City Council unveils 'moonshot' plan to reduce Philadelphia poverty

PHILADELPHIA (WPVI) -- Philadelphia City Council is rolling out a plan it's calling its "moonshot" to address poverty in the city.

"We made the decision to go to the moon, today we're making the decision to solve this very troublesome problem," said Council President Darrell Clarke.

Currently, one in four Philadelphians, about 400,000 people, live below the poverty line, making the city the poorest big city in America.

"Not only is being poor a full-time job but being poor is expensive," said State Rep. Jordan Harris, who represents part of Philadelphia in the statehouse.

The plan aims to move 100,000 people out of poverty by 2024, with ideas like a "basic income" for households in poverty and partnering with the school district and community college for adult educations programs.

The plan includes three main categories:

  • Jobs and education

  • A social safety net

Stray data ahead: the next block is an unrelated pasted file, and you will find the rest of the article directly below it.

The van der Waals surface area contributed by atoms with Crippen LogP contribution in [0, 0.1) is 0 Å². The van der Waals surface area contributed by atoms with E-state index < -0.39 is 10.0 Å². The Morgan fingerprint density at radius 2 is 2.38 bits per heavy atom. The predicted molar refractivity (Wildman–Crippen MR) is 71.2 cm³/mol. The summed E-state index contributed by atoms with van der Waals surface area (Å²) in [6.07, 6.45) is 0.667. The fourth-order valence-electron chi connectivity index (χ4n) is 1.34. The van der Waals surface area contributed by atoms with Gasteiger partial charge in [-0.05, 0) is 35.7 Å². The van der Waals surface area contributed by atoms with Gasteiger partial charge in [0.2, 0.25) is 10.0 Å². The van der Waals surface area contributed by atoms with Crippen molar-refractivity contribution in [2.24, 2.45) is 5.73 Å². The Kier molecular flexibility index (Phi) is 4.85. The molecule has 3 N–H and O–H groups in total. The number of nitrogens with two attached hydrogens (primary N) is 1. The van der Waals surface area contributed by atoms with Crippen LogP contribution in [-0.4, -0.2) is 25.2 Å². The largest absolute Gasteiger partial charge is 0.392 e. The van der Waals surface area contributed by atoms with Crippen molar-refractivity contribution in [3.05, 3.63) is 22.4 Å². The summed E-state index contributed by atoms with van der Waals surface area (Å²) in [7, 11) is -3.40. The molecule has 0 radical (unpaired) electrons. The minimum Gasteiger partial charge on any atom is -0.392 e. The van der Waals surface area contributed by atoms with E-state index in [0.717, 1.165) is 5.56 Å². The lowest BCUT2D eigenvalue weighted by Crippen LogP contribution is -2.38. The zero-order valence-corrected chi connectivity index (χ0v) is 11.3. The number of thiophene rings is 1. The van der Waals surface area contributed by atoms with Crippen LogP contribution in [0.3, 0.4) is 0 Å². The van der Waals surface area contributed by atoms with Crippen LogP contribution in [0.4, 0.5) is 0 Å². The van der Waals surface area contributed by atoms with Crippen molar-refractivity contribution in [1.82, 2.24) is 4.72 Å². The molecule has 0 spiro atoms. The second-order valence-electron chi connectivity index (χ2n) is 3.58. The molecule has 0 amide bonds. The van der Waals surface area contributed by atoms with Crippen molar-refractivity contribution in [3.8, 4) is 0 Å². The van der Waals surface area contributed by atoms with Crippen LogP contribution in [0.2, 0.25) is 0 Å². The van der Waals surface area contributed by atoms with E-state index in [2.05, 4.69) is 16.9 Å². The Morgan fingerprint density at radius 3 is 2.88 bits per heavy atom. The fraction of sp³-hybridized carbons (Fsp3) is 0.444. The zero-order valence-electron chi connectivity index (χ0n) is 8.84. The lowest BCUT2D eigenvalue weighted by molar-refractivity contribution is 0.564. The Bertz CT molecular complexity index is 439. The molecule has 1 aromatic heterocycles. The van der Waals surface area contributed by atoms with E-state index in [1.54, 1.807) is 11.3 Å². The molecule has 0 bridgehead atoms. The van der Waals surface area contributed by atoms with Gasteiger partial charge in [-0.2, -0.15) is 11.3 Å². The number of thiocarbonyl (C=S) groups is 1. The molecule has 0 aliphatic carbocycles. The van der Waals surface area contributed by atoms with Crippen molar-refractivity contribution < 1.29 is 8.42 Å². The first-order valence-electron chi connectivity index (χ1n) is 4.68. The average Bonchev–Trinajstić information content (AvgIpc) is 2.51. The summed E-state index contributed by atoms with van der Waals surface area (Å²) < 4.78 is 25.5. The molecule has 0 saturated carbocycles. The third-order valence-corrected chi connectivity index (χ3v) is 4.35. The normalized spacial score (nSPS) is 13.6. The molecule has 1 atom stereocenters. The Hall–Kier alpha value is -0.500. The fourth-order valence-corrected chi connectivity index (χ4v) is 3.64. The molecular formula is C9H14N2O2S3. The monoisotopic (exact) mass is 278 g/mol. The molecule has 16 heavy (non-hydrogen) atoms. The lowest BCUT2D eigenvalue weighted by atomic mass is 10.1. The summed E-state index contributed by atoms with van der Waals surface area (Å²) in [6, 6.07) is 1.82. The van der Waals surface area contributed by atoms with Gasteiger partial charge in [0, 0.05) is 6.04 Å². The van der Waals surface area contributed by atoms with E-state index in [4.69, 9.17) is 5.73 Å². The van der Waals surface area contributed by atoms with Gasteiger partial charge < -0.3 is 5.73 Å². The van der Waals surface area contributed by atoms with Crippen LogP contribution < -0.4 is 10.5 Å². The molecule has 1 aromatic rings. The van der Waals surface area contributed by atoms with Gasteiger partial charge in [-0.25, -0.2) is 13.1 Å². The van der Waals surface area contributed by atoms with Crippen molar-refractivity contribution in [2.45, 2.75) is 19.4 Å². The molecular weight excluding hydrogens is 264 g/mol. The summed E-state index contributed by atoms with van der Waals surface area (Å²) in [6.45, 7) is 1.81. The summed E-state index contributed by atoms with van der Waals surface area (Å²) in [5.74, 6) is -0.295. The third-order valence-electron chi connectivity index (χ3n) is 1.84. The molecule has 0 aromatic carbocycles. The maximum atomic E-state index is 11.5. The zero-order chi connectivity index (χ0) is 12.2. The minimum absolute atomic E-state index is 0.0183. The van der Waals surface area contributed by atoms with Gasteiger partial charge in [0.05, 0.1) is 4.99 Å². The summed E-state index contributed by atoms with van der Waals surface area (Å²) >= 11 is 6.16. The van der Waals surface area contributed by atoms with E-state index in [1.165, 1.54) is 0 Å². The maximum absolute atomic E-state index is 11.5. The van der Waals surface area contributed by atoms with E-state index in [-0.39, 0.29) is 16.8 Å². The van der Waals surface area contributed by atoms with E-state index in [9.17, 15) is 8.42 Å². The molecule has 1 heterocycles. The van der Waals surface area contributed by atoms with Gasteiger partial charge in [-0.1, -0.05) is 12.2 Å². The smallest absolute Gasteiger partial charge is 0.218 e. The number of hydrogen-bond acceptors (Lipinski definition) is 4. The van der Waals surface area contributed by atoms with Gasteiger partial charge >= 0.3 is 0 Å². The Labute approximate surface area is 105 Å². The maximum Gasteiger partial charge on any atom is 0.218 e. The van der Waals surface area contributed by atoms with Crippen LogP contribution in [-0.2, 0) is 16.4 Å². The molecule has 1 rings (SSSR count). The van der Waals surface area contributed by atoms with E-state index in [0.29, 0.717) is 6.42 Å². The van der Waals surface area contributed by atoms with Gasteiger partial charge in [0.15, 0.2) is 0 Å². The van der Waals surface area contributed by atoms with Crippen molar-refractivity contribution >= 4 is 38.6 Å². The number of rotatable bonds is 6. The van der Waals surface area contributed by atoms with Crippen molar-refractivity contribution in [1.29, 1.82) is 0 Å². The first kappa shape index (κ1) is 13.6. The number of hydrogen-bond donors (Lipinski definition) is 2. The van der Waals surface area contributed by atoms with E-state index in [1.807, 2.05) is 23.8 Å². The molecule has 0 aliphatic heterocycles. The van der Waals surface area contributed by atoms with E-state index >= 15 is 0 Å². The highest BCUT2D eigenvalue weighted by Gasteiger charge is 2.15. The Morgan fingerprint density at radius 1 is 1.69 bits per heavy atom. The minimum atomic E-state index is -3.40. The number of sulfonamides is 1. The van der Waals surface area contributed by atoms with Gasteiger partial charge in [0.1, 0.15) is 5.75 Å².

• Housing

  • It does not include how much the plan will cost or how the city intends to pay for it. Council said it will be addressing that in upcoming budget meetings.

    "Do we have a sense of how much money we'll need for some of this? Absolutely," said Clarke.

    Instead of giving a number it will spend, Council talked about trying to raise the minimum wage and helping people tap into benefits like income tax breaks. The city estimates there is $450 million worth of benefits like that which go unclaimed every year.

    "This is a document about people, not programs. Not government, not bureaucracy, not the private sector or the public sector but all of us together," said Councilmember Maria Quinones-Sanchez, who chaired Council's special committee on poverty reduction and prevention.
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